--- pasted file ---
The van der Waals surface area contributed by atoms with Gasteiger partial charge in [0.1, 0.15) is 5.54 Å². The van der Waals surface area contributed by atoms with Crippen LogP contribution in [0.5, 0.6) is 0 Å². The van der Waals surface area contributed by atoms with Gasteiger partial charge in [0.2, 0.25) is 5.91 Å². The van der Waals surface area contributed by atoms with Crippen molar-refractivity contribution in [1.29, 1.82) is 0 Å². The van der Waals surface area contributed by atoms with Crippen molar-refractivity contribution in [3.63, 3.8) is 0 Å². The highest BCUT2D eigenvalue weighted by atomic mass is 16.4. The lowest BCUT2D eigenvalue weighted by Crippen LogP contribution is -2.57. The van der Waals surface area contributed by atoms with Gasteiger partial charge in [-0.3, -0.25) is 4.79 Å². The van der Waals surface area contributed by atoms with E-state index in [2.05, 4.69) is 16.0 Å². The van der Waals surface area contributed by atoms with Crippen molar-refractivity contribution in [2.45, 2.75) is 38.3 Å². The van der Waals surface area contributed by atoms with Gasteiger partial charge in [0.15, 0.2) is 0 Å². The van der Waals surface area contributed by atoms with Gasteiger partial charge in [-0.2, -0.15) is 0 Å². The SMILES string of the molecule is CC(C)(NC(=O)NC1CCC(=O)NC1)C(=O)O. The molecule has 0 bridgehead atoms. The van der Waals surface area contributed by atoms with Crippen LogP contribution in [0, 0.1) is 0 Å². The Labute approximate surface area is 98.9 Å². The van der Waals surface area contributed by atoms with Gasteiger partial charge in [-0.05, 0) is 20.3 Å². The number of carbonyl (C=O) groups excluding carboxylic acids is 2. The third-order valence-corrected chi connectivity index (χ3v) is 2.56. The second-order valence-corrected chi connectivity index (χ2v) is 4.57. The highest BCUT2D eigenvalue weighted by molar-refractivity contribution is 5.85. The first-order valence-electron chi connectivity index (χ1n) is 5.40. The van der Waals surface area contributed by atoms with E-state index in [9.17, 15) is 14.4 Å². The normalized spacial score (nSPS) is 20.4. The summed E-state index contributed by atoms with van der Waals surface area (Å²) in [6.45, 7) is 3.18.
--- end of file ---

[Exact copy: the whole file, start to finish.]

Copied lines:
The van der Waals surface area contributed by atoms with Gasteiger partial charge in [0.1, 0.15) is 5.54 Å². The van der Waals surface area contributed by atoms with Crippen LogP contribution in [0.5, 0.6) is 0 Å². The van der Waals surface area contributed by atoms with Gasteiger partial charge in [0.2, 0.25) is 5.91 Å². The van der Waals surface area contributed by atoms with Crippen molar-refractivity contribution in [1.29, 1.82) is 0 Å². The van der Waals surface area contributed by atoms with Crippen molar-refractivity contribution in [3.63, 3.8) is 0 Å². The highest BCUT2D eigenvalue weighted by atomic mass is 16.4. The lowest BCUT2D eigenvalue weighted by Crippen LogP contribution is -2.57. The van der Waals surface area contributed by atoms with Gasteiger partial charge in [-0.3, -0.25) is 4.79 Å². The van der Waals surface area contributed by atoms with E-state index in [2.05, 4.69) is 16.0 Å². The van der Waals surface area contributed by atoms with Crippen molar-refractivity contribution in [2.45, 2.75) is 38.3 Å². The van der Waals surface area contributed by atoms with Gasteiger partial charge in [0.15, 0.2) is 0 Å². The van der Waals surface area contributed by atoms with Gasteiger partial charge in [-0.2, -0.15) is 0 Å². The SMILES string of the molecule is CC(C)(NC(=O)NC1CCC(=O)NC1)C(=O)O. The molecule has 0 bridgehead atoms. The van der Waals surface area contributed by atoms with Crippen LogP contribution in [0, 0.1) is 0 Å². The Labute approximate surface area is 98.9 Å². The van der Waals surface area contributed by atoms with Gasteiger partial charge in [-0.05, 0) is 20.3 Å². The number of carbonyl (C=O) groups excluding carboxylic acids is 2. The third-order valence-corrected chi connectivity index (χ3v) is 2.56. The second-order valence-corrected chi connectivity index (χ2v) is 4.57. The highest BCUT2D eigenvalue weighted by molar-refractivity contribution is 5.85. The first-order valence-electron chi connectivity index (χ1n) is 5.40. The van der Waals surface area contributed by atoms with E-state index in [9.17, 15) is 14.4 Å². The normalized spacial score (nSPS) is 20.4. The summed E-state index contributed by atoms with van der Waals surface area (Å²) in [6.45, 7) is 3.18.